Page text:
UT Dallas experts offer insights on: hearing protection tips for summer, how to practice strong password security, and being mindful to avoid emotional eating.
Tips to Maintain Good Hearing
The National Institutes of Health estimates that approximately 10 million adults under the age of 70 experience hearing loss from exposure to loud noise. Researchers also estimate that as many as 17 percent of teenagers appear to have Noise-induced hearing loss in one or both ears.
Dr. Colleen Le Prell, UT Dallas professor and head of audiology, is concerned about the statistics because she knows that hearing loss caused by loud noise is preventable.
“There are a number of things that people can do to maintain healthy hearing,” Le Prell said. “Once your ears are damaged, the hearing loss won’t go away.”
In support of Better Speech and Hearing Month, Le Prell and UT Dallas’ Callier Center for Communication Disorders offer several tips to protect your hearing this spring and summer:
- Summer music festivals often include concerts with 100-dBA sound levels or higher. The closer you are to the speakers, the higher the sound levels will be. To protect your ears, consider “musician’s earplugs” that will reduce sound levels with less distortion.
- Lawnmowers, leaf blowers and other devices are loud. If you use headphones to listen to music, the sound levels get even higher as you turn up the volume to cover the background noise. Earplugs or earmuffs to reduce the sound levels reaching your ear are the best choice.
- The use of headphones during personal gaming sessions may increase in the summer for kids and teens. Volume-limiting earphones are a great solution. Remember: the louder the sound, the shorter the safe-listening period.
- During summer fireworks, pick a viewing location far away from the blasts. The American Speech-Language-Hearing Association recommends 500 feet as the minimum safe distance. When used correctly, earplugs and earmuffs are inexpensive tools that protect the ear by reducing sound levels.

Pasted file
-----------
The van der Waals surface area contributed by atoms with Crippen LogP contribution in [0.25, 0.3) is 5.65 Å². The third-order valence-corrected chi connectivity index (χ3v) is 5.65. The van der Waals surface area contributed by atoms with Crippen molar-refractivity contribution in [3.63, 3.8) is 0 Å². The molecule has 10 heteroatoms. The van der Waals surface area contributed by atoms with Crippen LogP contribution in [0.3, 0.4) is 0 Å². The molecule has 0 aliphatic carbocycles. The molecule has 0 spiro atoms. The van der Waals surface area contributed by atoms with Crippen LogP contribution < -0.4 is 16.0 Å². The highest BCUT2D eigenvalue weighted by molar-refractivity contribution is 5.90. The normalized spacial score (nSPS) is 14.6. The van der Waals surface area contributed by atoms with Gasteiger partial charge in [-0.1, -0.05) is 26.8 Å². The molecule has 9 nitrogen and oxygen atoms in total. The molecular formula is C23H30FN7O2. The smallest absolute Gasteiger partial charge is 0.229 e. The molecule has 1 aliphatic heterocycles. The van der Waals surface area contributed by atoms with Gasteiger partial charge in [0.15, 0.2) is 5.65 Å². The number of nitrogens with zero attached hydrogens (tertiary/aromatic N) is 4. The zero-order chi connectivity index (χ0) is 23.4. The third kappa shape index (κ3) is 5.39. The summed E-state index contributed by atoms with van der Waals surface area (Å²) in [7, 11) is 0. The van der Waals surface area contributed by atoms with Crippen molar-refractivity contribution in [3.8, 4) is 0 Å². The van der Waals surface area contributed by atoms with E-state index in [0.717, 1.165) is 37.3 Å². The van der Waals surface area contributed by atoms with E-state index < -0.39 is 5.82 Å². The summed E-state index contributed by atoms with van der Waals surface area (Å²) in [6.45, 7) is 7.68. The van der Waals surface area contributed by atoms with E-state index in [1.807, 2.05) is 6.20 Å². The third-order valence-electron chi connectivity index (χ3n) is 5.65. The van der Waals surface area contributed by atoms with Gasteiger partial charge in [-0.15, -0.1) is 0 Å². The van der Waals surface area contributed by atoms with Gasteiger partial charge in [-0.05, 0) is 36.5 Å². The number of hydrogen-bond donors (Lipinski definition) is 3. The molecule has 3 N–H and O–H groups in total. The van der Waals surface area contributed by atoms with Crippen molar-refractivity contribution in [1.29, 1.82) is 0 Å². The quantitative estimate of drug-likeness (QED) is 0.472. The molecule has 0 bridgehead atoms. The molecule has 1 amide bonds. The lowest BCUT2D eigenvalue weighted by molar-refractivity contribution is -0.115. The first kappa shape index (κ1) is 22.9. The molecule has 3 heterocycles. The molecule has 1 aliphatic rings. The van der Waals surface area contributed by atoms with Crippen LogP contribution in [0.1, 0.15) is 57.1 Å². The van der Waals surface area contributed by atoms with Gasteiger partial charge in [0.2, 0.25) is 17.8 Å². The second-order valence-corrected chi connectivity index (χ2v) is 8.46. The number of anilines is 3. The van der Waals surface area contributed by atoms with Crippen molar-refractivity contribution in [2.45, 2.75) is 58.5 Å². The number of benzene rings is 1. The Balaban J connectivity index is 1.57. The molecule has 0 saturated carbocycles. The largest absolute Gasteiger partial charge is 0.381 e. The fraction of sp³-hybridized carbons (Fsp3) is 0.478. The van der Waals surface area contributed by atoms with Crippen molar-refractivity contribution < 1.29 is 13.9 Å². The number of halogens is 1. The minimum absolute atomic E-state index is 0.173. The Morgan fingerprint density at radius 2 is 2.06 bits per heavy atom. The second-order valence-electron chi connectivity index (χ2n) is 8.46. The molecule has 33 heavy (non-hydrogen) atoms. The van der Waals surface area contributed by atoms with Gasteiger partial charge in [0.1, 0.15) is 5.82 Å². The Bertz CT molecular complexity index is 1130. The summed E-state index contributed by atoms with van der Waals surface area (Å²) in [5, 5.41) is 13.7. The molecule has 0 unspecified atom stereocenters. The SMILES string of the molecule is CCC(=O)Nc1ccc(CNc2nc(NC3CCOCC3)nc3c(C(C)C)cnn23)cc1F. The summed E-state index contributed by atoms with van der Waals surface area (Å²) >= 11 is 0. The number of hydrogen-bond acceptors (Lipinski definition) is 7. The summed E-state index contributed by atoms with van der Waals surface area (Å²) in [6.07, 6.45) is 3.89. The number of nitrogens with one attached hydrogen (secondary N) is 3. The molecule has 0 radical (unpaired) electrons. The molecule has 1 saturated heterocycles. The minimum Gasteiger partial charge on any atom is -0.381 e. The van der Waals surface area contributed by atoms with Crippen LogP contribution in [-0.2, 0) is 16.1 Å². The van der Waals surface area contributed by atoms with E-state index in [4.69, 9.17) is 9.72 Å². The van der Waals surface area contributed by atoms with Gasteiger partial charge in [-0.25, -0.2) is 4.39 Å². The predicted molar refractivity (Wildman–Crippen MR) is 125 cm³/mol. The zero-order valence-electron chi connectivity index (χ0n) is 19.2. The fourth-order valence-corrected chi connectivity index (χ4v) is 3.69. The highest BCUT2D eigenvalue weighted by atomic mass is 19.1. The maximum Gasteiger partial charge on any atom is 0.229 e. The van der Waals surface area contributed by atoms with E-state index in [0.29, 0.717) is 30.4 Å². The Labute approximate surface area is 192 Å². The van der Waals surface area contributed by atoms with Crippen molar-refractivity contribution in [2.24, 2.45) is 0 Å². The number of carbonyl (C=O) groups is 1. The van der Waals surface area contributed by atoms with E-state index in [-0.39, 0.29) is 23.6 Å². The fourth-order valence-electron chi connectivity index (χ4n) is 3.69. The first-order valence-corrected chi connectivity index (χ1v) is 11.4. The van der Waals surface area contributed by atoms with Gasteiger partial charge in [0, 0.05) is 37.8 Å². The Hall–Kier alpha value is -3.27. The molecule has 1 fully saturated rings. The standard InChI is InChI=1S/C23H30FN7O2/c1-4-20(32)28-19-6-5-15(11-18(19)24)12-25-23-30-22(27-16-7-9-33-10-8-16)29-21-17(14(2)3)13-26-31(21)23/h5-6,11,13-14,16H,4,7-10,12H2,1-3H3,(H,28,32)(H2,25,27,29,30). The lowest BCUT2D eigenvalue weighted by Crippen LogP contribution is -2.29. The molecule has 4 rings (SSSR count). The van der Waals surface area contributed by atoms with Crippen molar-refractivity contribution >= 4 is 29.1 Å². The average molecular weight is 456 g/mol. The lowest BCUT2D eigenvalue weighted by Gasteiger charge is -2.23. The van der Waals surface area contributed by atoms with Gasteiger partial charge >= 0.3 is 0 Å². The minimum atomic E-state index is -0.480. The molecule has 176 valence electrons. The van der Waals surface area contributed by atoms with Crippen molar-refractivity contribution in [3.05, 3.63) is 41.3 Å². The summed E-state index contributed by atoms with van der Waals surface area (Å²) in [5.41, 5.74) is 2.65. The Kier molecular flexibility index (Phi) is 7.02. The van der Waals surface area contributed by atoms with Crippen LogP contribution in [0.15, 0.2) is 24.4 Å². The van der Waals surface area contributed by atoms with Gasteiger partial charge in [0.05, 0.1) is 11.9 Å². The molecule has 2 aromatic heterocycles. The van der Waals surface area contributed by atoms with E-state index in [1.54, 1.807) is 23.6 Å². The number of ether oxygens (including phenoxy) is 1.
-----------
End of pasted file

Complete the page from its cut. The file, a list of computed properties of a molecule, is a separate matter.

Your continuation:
- If sounds are muffled, your ears feel “full,” you notice a ringing in your ears, or you find yourself saying, “huh?” your ears have been injured. Many times these changes will recover, but if you repeat these activities and injuries, the changes can be permanent.
- If you notice changes in your hearing, schedule an appointment with a licensed audiologist. They can screen for early symptoms of noise damage, provide education on safe-listening choices, assess how well your hearing protection fits, fit you for custom hearing protection if appropriate, and monitor potential changes in your hearing over time.
Practice strong password security for World Password Day
Identity theft is one of the world’s fastest growing crimes, but having a strong password can prevent it.
The first Thursday in May has been designated World Password Day, a designation by the Registrar of National Day Calendar to promote best practices for online security.
Dr. Kevin Hamlen, an associate professor of computer science at The University of Texas at Dallas, said poor password habits are common. He recommends using a passphrase, whether you’re protecting your email, bank account or social media.
“Choose a passphrase or partial sentence that has a unique meaning to you, that has a natural mix of spaces, symbols and mixed-case letters, making them harder for hackers to crack,” Hamlen said. “Just make sure it has a personal meaning so you remember it.”
You can also use nonsense phrases, add spaces or change letters to numbers to create something more difficult for a hacker to guess.
Be Mindful to Avoid Emotional Overeating
Emotional eating is tipping the scales the wrong way for millions of people in the U.S. who are feeling overwhelmed by the anxieties of daily life. Stress factors like job layoffs, failed relationships and health problems can prompt people to use food to calm themselves and numb their feelings.
Taylor Tran, a registered dietitian and employee health program manager at The University of Texas at Dallas, says it’s essential to develop coping skills for stressful times that don’t involve using food as an anesthetic.
She recommends the following:
- Nourish your spirit by planning times to relax with family and friends.
- Get moving, but choose activities that you enjoy.
- Practice mindfulness to evaluate and express your feelings.
“Learning to regulate your emotions will help you curb binge-eating episodes and respond in a healthier way,” Tran said.